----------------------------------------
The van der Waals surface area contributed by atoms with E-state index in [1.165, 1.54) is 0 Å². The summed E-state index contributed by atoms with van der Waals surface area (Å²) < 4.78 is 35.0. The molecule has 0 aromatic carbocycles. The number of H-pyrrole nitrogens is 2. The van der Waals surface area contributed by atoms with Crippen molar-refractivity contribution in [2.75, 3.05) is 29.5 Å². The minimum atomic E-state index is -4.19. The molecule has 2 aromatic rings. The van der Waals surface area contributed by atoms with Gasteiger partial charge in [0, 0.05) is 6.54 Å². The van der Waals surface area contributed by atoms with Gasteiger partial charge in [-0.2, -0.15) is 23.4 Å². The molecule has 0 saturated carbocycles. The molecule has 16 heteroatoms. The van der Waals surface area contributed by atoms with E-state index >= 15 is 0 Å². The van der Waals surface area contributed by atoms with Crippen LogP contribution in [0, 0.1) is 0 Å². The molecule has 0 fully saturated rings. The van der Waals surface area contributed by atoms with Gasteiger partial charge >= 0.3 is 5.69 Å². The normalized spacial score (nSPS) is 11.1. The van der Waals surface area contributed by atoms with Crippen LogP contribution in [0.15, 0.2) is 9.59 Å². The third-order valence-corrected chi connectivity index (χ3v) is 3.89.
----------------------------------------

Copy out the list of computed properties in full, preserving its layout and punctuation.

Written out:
The van der Waals surface area contributed by atoms with E-state index in [1.165, 1.54) is 0 Å². The summed E-state index contributed by atoms with van der Waals surface area (Å²) < 4.78 is 35.0. The molecule has 0 aromatic carbocycles. The number of H-pyrrole nitrogens is 2. The van der Waals surface area contributed by atoms with Crippen molar-refractivity contribution in [2.75, 3.05) is 29.5 Å². The minimum atomic E-state index is -4.19. The molecule has 2 aromatic rings. The van der Waals surface area contributed by atoms with Gasteiger partial charge in [0, 0.05) is 6.54 Å². The van der Waals surface area contributed by atoms with Gasteiger partial charge in [-0.2, -0.15) is 23.4 Å². The molecule has 0 saturated carbocycles. The molecule has 16 heteroatoms. The van der Waals surface area contributed by atoms with E-state index >= 15 is 0 Å². The van der Waals surface area contributed by atoms with Crippen LogP contribution in [0, 0.1) is 0 Å². The molecule has 0 fully saturated rings. The van der Waals surface area contributed by atoms with Gasteiger partial charge >= 0.3 is 5.69 Å². The normalized spacial score (nSPS) is 11.1. The van der Waals surface area contributed by atoms with Crippen LogP contribution in [0.15, 0.2) is 9.59 Å². The third-order valence-corrected chi connectivity index (χ3v) is 3.89.